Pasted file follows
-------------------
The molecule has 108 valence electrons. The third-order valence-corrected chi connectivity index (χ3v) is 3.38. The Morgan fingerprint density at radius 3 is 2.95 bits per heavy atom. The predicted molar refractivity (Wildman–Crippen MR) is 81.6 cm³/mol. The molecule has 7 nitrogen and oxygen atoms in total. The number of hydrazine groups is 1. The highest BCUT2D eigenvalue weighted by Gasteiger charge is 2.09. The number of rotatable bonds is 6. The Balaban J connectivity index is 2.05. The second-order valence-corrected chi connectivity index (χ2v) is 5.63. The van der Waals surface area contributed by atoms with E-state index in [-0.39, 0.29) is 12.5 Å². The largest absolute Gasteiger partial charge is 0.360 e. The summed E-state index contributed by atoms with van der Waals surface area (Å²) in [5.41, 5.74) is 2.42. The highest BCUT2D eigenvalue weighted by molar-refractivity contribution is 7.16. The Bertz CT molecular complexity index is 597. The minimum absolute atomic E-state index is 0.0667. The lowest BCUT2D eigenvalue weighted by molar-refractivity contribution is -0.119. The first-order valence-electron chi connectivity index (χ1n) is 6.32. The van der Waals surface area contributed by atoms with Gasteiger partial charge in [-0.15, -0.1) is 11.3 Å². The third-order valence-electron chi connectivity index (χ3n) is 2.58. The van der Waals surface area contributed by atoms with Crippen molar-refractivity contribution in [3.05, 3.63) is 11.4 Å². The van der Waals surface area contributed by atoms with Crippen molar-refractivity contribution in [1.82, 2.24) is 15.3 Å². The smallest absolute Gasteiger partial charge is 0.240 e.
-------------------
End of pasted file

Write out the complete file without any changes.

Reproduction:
The molecule has 108 valence electrons. The third-order valence-corrected chi connectivity index (χ3v) is 3.38. The Morgan fingerprint density at radius 3 is 2.95 bits per heavy atom. The predicted molar refractivity (Wildman–Crippen MR) is 81.6 cm³/mol. The molecule has 7 nitrogen and oxygen atoms in total. The number of hydrazine groups is 1. The highest BCUT2D eigenvalue weighted by Gasteiger charge is 2.09. The number of rotatable bonds is 6. The Balaban J connectivity index is 2.05. The second-order valence-corrected chi connectivity index (χ2v) is 5.63. The van der Waals surface area contributed by atoms with E-state index in [-0.39, 0.29) is 12.5 Å². The largest absolute Gasteiger partial charge is 0.360 e. The summed E-state index contributed by atoms with van der Waals surface area (Å²) in [5.41, 5.74) is 2.42. The highest BCUT2D eigenvalue weighted by molar-refractivity contribution is 7.16. The Bertz CT molecular complexity index is 597. The minimum absolute atomic E-state index is 0.0667. The lowest BCUT2D eigenvalue weighted by molar-refractivity contribution is -0.119. The first-order valence-electron chi connectivity index (χ1n) is 6.32. The van der Waals surface area contributed by atoms with Gasteiger partial charge in [-0.15, -0.1) is 11.3 Å². The third-order valence-electron chi connectivity index (χ3n) is 2.58. The van der Waals surface area contributed by atoms with Crippen molar-refractivity contribution in [3.05, 3.63) is 11.4 Å². The van der Waals surface area contributed by atoms with Crippen molar-refractivity contribution in [1.82, 2.24) is 15.3 Å². The smallest absolute Gasteiger partial charge is 0.240 e.